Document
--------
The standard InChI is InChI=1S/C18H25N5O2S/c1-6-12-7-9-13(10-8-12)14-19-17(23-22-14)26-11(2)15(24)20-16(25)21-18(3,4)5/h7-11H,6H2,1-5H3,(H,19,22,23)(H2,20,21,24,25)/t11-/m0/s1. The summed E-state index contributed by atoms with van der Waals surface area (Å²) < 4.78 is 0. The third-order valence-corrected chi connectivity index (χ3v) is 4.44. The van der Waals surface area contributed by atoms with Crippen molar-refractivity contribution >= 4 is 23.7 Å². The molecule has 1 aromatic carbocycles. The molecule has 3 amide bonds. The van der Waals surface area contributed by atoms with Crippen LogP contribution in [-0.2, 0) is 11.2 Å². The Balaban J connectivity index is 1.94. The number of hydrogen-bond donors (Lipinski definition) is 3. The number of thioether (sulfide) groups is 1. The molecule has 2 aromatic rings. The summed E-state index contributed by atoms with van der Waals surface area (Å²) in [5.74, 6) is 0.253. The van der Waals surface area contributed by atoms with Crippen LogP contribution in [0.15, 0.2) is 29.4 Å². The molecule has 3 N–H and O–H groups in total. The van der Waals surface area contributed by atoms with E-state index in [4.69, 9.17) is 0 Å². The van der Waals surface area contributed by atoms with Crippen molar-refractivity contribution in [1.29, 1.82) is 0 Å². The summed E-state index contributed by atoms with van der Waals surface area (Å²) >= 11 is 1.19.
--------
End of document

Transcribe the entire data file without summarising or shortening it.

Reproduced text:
The standard InChI is InChI=1S/C18H25N5O2S/c1-6-12-7-9-13(10-8-12)14-19-17(23-22-14)26-11(2)15(24)20-16(25)21-18(3,4)5/h7-11H,6H2,1-5H3,(H,19,22,23)(H2,20,21,24,25)/t11-/m0/s1. The summed E-state index contributed by atoms with van der Waals surface area (Å²) < 4.78 is 0. The third-order valence-corrected chi connectivity index (χ3v) is 4.44. The van der Waals surface area contributed by atoms with Crippen molar-refractivity contribution >= 4 is 23.7 Å². The molecule has 1 aromatic carbocycles. The molecule has 3 amide bonds. The van der Waals surface area contributed by atoms with Crippen LogP contribution in [-0.2, 0) is 11.2 Å². The Balaban J connectivity index is 1.94. The number of hydrogen-bond donors (Lipinski definition) is 3. The number of thioether (sulfide) groups is 1. The molecule has 2 aromatic rings. The summed E-state index contributed by atoms with van der Waals surface area (Å²) in [5.74, 6) is 0.253. The van der Waals surface area contributed by atoms with Crippen LogP contribution in [0.15, 0.2) is 29.4 Å². The molecule has 3 N–H and O–H groups in total. The van der Waals surface area contributed by atoms with E-state index in [4.69, 9.17) is 0 Å². The van der Waals surface area contributed by atoms with Crippen molar-refractivity contribution in [1.29, 1.82) is 0 Å². The summed E-state index contributed by atoms with van der Waals surface area (Å²) >= 11 is 1.19.